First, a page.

The Biden-Harris advisory board will be led by former Surgeon General Dr. Vivek Murthy, former US Food and Drug Administration Commissioner Dr. David Kessler and Yale University’s Dr. Marcella Nunez-Smith. Members include renowned surgeon and writer Dr. Atul Gawande, and former US Health and Human Services official-turned whistleblower Dr. Rick Bright.
In a statement, Biden said stemming the outbreak is “one of the most important battles our administration will face.” The Biden-Harris transition website gave a taste
of what their approach will be, including plans to increase testing and contact tracing, mask mandates, additional protective equipment and investing $25 billion in vaccine manufacturing and distribution.
But until inauguration day on January 20, Biden will remain powerless
to mitigate the pandemic, which has taken more than 237,000 American lives. The responsibility remains in the hands of the administration of President Donald Trump, who has not publicly accepted the reality of the election and has continuously downplayed the outbreak.
Sunday was the fifth straight day of more than 100,000 new Covid-19 cases in the US.
By the time Biden reaches the Oval Office, “this virus is going to have already run rampant through the communities across the United States,” Dr. Megan Ranney, an emergency physician at Brown University, told CNN on Sunday. Dr. Jonathan Reiner, professor of medicine at George Washington University, told CNN that Biden’s
plans to take the virus more seriously represent a “good start,” but at present “the ship of state has had no captain.”
YOU ASKED. WE ANSWERED
Q: How far can cough droplets travel?
A simulation study suggests that a person coughing can disperse droplets well beyond six feet, and that anyone shorter than the person coughing — such as children — might be at a greater risk of encountering the downward trajectory
of those cough droplets.
Send your questions here. Are you a health care worker fighting Covid-19? Message us on WhatsApp about the challenges you’re facing: +1 347-322-0415.
WHAT’S IMPORTANT TODAY
Pfizer says early analysis shows its vaccine is 90% effective
Drugmaker Pfizer said Monday
an early look at data from its coronavirus vaccine shows it is more than 90% effective — a much better than expected efficacy if the trend continues.
The so-called interim analysis looked at the first 94 confirmed cases of Covid-19 among the more than 43,000 volunteers, who got either two doses of the vaccine or a placebo. It found that fewer than 10% of infections were in participants who had been given the vaccine. More than 90% of the cases were in people who had been given a placebo. Pfizer said that the vaccine provided protection seven days after the second dose and 28 days after the initial dose of the vaccine.
The US is close to recording its 10 millionth case of Covid-19
The US is close to passing 10 million coronavirus cases
as 16 states reported record high Covid-19 hospitalizations last week, Christina Maxouris and Dakin Andone report.
More than 54,000 coronavirus patients are now hospitalized across the country. Texas alone is inching toward 1 million cases, with more than 5,000 reported Sunday.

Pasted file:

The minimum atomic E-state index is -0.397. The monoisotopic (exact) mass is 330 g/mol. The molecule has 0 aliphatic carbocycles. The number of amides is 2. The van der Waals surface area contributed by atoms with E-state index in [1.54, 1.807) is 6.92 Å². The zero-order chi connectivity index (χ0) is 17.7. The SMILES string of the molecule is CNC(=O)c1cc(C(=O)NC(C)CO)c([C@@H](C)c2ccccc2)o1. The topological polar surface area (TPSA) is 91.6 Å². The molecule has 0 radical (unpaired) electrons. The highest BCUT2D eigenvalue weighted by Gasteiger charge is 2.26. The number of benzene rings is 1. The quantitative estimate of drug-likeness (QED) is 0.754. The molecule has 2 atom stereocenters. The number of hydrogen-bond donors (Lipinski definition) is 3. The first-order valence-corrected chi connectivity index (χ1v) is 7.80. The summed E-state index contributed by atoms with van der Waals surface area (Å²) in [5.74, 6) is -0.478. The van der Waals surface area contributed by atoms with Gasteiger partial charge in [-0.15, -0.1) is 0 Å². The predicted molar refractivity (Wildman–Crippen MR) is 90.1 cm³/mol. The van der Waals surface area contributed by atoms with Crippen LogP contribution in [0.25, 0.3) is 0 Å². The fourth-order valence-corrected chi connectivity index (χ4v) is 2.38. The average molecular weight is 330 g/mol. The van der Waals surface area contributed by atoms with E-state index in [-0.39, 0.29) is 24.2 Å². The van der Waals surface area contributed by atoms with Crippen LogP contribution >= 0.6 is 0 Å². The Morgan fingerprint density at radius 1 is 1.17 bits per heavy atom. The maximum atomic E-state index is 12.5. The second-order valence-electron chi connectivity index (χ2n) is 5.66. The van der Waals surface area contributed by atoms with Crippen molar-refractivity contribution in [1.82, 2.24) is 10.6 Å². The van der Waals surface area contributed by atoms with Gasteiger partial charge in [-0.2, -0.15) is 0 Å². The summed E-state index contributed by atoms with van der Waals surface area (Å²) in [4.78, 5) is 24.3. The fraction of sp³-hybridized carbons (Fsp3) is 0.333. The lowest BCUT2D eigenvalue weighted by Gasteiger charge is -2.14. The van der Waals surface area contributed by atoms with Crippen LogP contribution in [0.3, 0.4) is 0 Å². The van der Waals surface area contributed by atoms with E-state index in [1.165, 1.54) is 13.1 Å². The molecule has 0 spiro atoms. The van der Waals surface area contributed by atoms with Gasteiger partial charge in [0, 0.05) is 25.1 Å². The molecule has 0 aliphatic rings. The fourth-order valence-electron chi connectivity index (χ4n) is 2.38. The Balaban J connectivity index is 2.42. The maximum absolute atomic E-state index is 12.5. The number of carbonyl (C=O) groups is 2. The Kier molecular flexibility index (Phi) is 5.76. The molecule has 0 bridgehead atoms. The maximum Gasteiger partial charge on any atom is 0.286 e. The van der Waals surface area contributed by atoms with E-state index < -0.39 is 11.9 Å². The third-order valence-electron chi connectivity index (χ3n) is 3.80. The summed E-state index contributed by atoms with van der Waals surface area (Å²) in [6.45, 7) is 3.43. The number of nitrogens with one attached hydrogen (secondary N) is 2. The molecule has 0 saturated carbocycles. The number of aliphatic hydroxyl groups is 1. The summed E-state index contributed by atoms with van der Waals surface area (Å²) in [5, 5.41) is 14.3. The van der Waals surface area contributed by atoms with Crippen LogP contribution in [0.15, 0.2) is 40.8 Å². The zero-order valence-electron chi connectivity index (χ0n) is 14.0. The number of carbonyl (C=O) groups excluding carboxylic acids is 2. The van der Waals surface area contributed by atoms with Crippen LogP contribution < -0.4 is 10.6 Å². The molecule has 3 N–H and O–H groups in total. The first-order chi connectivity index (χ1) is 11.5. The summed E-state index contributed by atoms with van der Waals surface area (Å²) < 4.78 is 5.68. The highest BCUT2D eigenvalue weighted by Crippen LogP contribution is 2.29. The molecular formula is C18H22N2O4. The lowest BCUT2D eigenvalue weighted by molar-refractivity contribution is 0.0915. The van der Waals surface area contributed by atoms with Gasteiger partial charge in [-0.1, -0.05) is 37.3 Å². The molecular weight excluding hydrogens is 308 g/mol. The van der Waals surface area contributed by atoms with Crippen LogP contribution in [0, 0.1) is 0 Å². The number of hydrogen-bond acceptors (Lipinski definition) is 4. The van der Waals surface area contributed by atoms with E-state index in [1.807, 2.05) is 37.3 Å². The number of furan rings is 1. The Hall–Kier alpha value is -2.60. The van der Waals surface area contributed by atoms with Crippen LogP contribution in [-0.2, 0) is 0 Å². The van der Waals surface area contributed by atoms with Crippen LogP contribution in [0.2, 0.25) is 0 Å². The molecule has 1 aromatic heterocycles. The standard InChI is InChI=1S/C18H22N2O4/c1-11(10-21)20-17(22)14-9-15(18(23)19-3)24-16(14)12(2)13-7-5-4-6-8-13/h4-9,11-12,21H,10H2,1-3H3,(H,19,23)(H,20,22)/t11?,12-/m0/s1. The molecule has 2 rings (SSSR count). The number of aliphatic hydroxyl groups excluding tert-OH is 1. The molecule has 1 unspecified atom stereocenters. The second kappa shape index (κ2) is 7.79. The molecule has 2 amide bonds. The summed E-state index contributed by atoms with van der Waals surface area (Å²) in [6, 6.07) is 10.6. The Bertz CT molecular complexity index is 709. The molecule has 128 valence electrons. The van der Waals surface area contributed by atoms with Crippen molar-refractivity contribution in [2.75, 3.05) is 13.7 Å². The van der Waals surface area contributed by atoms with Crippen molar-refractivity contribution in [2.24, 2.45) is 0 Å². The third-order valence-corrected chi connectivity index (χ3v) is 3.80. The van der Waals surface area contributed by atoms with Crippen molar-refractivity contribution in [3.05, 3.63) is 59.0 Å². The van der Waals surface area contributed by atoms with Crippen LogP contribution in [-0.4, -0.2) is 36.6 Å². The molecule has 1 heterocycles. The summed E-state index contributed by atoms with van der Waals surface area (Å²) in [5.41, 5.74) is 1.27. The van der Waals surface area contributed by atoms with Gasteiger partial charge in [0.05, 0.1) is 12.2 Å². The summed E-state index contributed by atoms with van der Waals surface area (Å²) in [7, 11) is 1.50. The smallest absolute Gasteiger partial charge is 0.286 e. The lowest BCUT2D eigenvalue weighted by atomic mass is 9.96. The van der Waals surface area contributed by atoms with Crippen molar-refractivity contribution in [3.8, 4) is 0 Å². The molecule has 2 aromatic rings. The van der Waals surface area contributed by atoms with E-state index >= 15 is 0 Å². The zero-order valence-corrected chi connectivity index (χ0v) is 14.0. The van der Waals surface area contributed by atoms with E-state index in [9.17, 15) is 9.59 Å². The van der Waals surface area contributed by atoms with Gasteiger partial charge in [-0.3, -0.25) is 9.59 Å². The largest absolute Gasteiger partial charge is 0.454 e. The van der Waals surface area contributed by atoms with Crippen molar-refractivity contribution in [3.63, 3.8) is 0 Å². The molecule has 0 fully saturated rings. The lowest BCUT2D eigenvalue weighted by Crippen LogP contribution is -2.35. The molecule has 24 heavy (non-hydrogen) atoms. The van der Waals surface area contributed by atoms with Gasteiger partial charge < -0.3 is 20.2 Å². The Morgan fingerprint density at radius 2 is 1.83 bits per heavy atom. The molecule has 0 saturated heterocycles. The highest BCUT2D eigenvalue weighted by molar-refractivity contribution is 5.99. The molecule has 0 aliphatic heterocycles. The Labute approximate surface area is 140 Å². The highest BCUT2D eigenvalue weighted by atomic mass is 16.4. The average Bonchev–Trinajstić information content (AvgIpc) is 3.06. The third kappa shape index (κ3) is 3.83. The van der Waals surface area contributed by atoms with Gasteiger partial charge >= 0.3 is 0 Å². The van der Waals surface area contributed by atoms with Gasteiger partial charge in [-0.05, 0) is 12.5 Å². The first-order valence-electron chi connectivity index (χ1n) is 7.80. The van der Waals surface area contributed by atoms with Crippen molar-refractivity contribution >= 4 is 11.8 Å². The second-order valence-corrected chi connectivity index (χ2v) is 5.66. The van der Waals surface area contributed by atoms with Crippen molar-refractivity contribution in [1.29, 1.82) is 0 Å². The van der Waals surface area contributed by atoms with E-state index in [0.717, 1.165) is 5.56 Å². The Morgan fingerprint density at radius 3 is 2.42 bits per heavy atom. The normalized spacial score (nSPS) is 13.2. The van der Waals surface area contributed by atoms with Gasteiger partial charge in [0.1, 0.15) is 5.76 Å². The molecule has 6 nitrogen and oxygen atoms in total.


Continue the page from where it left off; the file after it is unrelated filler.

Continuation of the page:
“We’re building up a lot of trouble for the future,” former FDA commissioner Dr. Scott Gottlieb told CNBC. “You have to be really worried what January is going to look like, what December is going to look like right now, given the way this is rising.”
Global coronavirus cases passes 50 million mark
The number of coronavirus cases around the world passed 50 million on Sunday,
according to data from John Hopkins University (JHU).
France passed the grim milestone of 40,000 deaths over the weekend. Austria reported a new daily record
with 8,241 infections on Saturday, as did India’s capital New Delhi
— which recorded a record 7,745 new cases on Sunday. Greece, Latvia, the United Kingdom, Germany and Austria all implemented lockdowns last week, while Mexico nears 1 million cases.
As of Sunday, at least 95,027 people in Mexico have died from Covid-19.
ON OUR RADAR
- Britain’s Queen Elizabeth wore a face mask in public for the first time.
- Denmark’s mink-related Covid crisis is worsening. Here’s what you need to know.
- Photos show a deserted Italy following the launch of new coronavirus curfews.
- At least 5 people in Trump’s orbit, including his chief of staff, have tested positive for Covid-19.
- The UK has reversed its decision not to extend free school meals for low-income families over the Christmas holidays after a campaign by a Manchester United star.
- Days after winning the World Series, the LA Dodgers have now five positive Covid-19 cases.
- US election workers risked their health last week. Now dozens are self-quarantining.
As people stay home and skip the salon or barbershop, some hair-focused non-profits are seeing one bright spot in the pandemic: More donated hair going to those who need it because wigs can be expensive for some cancer patients.
Here are some steps
to follow if you’re interested in donating your hair.
“I think that it is a little creepy that I’m monitoring people’s stool.” — Dr. Amy Mathers, infectious disease physician
In today’s episode, CNN’s Chief Medical Correspondent Dr. Sanjay Gupta looks into how universities, nursing homes, and even entire cities are turning to sewage testing to monitor the spread of the virus. Listen Now